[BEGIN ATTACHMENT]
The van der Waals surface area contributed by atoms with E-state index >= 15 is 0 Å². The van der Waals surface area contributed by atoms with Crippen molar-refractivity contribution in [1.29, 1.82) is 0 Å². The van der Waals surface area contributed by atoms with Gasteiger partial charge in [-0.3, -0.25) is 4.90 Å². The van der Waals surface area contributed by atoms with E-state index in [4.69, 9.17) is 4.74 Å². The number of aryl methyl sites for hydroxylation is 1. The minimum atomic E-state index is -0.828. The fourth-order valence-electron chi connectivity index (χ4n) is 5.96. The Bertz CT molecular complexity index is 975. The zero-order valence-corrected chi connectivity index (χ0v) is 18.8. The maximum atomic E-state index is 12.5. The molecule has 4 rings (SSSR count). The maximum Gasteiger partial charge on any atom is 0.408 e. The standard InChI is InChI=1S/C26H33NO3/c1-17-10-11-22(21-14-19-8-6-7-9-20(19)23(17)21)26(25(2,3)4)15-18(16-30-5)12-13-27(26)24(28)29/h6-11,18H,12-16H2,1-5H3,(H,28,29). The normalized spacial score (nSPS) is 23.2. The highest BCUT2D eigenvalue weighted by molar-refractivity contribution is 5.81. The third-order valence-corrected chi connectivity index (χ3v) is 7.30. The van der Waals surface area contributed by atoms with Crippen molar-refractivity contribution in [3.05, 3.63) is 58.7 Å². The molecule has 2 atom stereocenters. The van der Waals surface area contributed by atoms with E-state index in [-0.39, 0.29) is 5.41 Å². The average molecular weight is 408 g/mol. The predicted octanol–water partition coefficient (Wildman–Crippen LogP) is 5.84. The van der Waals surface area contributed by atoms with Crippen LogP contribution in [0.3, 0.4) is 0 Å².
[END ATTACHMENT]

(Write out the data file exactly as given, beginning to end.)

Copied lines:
The van der Waals surface area contributed by atoms with E-state index >= 15 is 0 Å². The van der Waals surface area contributed by atoms with Crippen molar-refractivity contribution in [1.29, 1.82) is 0 Å². The van der Waals surface area contributed by atoms with Gasteiger partial charge in [-0.3, -0.25) is 4.90 Å². The van der Waals surface area contributed by atoms with E-state index in [4.69, 9.17) is 4.74 Å². The number of aryl methyl sites for hydroxylation is 1. The minimum atomic E-state index is -0.828. The fourth-order valence-electron chi connectivity index (χ4n) is 5.96. The Bertz CT molecular complexity index is 975. The zero-order valence-corrected chi connectivity index (χ0v) is 18.8. The maximum atomic E-state index is 12.5. The molecule has 4 rings (SSSR count). The maximum Gasteiger partial charge on any atom is 0.408 e. The standard InChI is InChI=1S/C26H33NO3/c1-17-10-11-22(21-14-19-8-6-7-9-20(19)23(17)21)26(25(2,3)4)15-18(16-30-5)12-13-27(26)24(28)29/h6-11,18H,12-16H2,1-5H3,(H,28,29). The normalized spacial score (nSPS) is 23.2. The highest BCUT2D eigenvalue weighted by molar-refractivity contribution is 5.81. The third-order valence-corrected chi connectivity index (χ3v) is 7.30. The van der Waals surface area contributed by atoms with Crippen molar-refractivity contribution in [3.05, 3.63) is 58.7 Å². The molecule has 2 atom stereocenters. The van der Waals surface area contributed by atoms with E-state index in [-0.39, 0.29) is 5.41 Å². The average molecular weight is 408 g/mol. The predicted octanol–water partition coefficient (Wildman–Crippen LogP) is 5.84. The van der Waals surface area contributed by atoms with Crippen LogP contribution in [0.3, 0.4) is 0 Å².